So far the mayor has avoided any significant new missteps — in part because he has stayed out of the public eye since the newspaper story surfaced. Bates and his allies, however, say he hasn’t made any effort to lay low. 

“He’s made a conscious effort to be mayor,” said Burnstein. “Being mayor doesn’t mean staying in the limelight, it means getting things done.” 

Bates’ chief accomplishment, supporters say, has been restoring civility to a City Council renowned for the bitter, petty factionalism that divided its moderate and progressive camps. 

City Hall insiders, on both sides of the divide, say weariness with the constant bickering played a role in the truce. But they also give much of the credit to Bates. 

“He’s aggressively friendly,” said City Councilmember and ally Kriss Worthington. 

Still, some of the progressives who backed Bates as an alternative to Dean say they are concerned that the mayor has sold out his supporters and moved to the center. Most troubling, they say, is his focus on development. 


Task Force Controversy 

The bulk of the criticism centers on the mayor’s Task Force on Permitting and Development. The group, appointed by Bates, is reviewing the city’s permitting process for everything from home improvement to large-scale development and will make recommendations for changes in local law. 

Many have criticized the current permitting process, particularly when it comes to big projects. Drawn-out, litigious battles that leave both neighbors and developers frustrated are commonplace in Berkeley. 

But community activists say Bates, the former developer, has stacked the task force with pro-development forces. 

“I want to keep an open mind, but I think if you read the list of names, there is some reason for concern,” said Nancy Carleton, who volunteered on the Bates campaign. 

Others are more pointed. 

“It is slanted one way,” said activist Marie Bowman, president of the Council of Neighborhood Associations. “The whole reason it’s been put together is to get developers’ projects through faster, not to fix the process.” 

“I think it’s a balanced group,” Bates replied, arguing that he has put together a strong mix of developers, zoning experts and community activists to fix a deeply flawed process. “I think I’ve tried to bend over backwards to get people who are fair and experienced.” 

Whatever the composition of the group, some are skeptical that it will get anything done. 

“Changing processes in Berkeley is a bit like changing the Politburo,” said Berkeley developer Patrick Kennedy, who said he partnered with Bates several years ago in a development deal that ultimately fizzled.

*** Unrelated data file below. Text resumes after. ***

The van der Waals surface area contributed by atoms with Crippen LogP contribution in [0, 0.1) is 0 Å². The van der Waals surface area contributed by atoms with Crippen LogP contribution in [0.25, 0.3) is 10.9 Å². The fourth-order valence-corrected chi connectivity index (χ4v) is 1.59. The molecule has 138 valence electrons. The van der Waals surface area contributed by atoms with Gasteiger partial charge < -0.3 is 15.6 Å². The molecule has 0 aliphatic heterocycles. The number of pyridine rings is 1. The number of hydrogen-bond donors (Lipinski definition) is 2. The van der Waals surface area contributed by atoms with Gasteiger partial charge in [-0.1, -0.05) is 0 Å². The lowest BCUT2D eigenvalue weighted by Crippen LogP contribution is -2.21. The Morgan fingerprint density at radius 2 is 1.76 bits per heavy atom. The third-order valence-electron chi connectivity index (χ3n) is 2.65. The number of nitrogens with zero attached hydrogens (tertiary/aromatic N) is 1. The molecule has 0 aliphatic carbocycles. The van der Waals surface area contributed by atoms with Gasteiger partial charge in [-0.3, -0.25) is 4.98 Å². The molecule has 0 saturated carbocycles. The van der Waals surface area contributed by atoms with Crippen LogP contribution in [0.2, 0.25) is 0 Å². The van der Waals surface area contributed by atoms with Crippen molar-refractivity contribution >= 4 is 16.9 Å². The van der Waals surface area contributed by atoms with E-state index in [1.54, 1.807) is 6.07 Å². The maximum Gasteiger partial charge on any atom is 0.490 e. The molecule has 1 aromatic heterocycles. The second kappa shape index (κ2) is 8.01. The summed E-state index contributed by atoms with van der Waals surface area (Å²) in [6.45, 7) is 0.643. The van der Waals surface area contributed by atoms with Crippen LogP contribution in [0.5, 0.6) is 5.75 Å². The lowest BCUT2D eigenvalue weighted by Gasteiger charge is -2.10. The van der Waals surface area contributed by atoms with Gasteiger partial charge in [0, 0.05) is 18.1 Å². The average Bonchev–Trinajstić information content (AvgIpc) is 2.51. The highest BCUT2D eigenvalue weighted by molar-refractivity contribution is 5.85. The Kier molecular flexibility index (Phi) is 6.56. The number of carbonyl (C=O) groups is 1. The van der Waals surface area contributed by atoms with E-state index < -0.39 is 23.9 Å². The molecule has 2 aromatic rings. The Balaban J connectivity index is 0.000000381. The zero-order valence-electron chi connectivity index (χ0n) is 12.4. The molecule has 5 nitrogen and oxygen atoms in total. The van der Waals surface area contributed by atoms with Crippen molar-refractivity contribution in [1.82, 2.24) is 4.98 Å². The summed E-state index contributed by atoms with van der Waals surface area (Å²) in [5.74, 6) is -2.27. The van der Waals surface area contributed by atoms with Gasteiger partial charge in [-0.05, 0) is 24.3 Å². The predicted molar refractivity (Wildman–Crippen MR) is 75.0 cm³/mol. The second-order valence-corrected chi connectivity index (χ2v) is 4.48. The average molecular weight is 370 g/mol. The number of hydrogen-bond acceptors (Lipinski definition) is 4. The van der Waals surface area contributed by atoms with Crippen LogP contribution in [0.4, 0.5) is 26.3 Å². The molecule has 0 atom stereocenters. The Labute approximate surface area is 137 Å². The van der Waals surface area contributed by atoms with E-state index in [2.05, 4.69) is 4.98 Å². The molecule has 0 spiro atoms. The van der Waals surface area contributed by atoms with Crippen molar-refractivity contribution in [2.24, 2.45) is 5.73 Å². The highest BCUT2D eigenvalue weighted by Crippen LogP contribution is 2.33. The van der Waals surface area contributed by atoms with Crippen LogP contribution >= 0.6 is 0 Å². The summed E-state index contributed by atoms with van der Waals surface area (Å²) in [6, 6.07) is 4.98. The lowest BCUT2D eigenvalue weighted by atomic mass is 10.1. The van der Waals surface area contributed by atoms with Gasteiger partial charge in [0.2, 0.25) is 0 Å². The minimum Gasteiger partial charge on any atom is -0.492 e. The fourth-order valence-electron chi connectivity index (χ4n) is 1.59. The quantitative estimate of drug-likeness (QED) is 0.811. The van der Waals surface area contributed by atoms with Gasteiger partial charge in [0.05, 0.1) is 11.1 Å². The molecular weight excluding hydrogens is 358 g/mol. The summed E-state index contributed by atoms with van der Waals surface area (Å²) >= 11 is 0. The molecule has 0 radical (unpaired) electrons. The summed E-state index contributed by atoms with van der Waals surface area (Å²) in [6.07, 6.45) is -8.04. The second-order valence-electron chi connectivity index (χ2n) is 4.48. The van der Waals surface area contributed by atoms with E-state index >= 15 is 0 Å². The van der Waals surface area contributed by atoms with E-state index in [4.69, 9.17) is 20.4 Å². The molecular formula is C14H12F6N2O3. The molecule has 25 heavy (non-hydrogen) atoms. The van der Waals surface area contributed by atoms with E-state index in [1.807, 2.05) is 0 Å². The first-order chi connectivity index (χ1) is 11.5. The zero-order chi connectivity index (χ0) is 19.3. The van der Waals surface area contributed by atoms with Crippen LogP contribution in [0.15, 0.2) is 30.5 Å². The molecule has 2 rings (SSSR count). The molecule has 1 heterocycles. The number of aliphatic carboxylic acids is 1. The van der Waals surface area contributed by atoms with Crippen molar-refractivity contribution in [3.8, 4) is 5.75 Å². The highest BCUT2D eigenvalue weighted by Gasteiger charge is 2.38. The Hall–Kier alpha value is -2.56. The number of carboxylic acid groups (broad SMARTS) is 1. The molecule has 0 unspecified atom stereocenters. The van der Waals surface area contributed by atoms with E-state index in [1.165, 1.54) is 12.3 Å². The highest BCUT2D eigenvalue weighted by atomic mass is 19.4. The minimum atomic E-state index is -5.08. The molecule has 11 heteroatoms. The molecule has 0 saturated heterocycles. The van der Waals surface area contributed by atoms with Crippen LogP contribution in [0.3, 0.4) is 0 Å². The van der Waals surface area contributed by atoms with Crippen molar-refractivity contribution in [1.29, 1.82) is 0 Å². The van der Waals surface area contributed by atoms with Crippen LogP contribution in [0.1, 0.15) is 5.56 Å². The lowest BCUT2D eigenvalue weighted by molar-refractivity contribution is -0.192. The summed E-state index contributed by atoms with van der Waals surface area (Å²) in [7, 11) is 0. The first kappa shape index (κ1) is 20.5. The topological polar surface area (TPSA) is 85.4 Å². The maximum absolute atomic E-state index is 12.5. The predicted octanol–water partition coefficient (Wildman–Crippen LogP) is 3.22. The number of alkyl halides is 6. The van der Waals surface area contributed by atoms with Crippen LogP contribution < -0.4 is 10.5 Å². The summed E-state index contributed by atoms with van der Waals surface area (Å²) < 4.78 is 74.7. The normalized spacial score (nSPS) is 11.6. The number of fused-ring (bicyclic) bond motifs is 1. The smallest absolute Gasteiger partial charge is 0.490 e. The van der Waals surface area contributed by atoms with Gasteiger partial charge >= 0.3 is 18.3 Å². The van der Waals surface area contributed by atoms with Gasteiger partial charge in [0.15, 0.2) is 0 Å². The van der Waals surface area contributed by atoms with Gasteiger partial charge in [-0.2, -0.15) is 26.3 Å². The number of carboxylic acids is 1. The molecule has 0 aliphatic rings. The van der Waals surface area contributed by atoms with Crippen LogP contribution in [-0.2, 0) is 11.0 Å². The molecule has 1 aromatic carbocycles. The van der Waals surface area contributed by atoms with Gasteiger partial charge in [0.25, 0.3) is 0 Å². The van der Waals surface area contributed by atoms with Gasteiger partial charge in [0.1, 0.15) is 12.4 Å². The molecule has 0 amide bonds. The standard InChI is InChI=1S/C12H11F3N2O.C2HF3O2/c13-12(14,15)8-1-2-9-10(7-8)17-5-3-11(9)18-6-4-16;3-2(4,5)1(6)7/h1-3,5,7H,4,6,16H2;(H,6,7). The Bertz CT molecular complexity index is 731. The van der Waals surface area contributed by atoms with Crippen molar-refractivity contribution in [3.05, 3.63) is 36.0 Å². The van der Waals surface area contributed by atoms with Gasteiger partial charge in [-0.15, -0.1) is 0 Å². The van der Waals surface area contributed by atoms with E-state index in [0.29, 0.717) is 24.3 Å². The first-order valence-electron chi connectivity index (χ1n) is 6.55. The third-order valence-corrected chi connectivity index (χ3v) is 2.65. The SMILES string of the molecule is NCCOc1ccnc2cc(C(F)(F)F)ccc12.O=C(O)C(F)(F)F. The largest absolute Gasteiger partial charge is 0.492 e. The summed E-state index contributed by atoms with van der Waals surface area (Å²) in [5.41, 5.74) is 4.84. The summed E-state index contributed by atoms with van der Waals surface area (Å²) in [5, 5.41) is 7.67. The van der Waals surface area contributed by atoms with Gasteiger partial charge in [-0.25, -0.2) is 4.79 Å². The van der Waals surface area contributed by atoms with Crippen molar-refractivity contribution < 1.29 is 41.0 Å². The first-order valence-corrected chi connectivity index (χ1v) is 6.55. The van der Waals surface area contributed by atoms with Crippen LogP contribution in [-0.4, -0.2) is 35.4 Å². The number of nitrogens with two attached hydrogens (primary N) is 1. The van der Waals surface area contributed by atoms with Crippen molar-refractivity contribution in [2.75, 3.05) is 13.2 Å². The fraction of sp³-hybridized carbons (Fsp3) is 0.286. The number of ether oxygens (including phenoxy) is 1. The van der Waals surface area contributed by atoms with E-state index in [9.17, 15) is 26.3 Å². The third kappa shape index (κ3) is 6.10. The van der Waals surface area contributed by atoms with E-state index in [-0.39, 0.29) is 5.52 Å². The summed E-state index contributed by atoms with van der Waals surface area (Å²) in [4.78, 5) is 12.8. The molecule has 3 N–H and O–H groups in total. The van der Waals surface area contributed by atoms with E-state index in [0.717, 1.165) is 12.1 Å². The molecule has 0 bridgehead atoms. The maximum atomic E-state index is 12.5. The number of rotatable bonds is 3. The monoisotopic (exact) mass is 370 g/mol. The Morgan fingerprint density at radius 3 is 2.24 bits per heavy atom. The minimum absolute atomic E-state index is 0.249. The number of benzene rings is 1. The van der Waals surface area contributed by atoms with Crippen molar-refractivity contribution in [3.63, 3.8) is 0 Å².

Critics don’t stop with the task force. Bates’ appointment of former UC Berkeley official David Stoloff to the Planning Commission has raised eyebrows in a town that has done constant battle with the university over its booming student population and the resulting housing crunch. 

“David Stoloff is a strong advocate for the university in a town where the university runs rampant,” said progressive City Councilmember Dona Spring, who backed Bates during the campaign but has emerged as one of his leading critics. 

When Stoloff joined the commission he immediately pushed for a special session with university officials, allowing them to voice concerns about the Southside Plan, a document years in the making, that will guide development south of campus. 

Planning Commission Chairperson Zelda Bronstein said that Stoloff lobbied her to forbid any public comment at the workshop and, when she refused, to limit public comment to half an hour at the end of the evening, a claim Stoloff denies. Bates, Bronstein said, followed with a call making the same request.  

The commission decided not to limit public input. But critics say the mayor’s overtures to the university were troubling. 

“City Council has always tried to be a strong counterbalance to the university, and the Berkeley community has always been on the short end of the stick,” Spring said. 

Bates said the Planning Commission has often been a hostile arena for the university. Appointing Stoloff and giving the university a forum to air its grievances, he said, was part of an attempt to improve upon the often combative relationship between the city and one of its most important institutions. 

“I think people see dastardly things in everything I do,” Bates said. “But I’m interested in having a better relationship with the university, period.” 

Healing broken relationships and fixing broken systems has emerged as perhaps the dominant theme in the first four months of the Bates administration.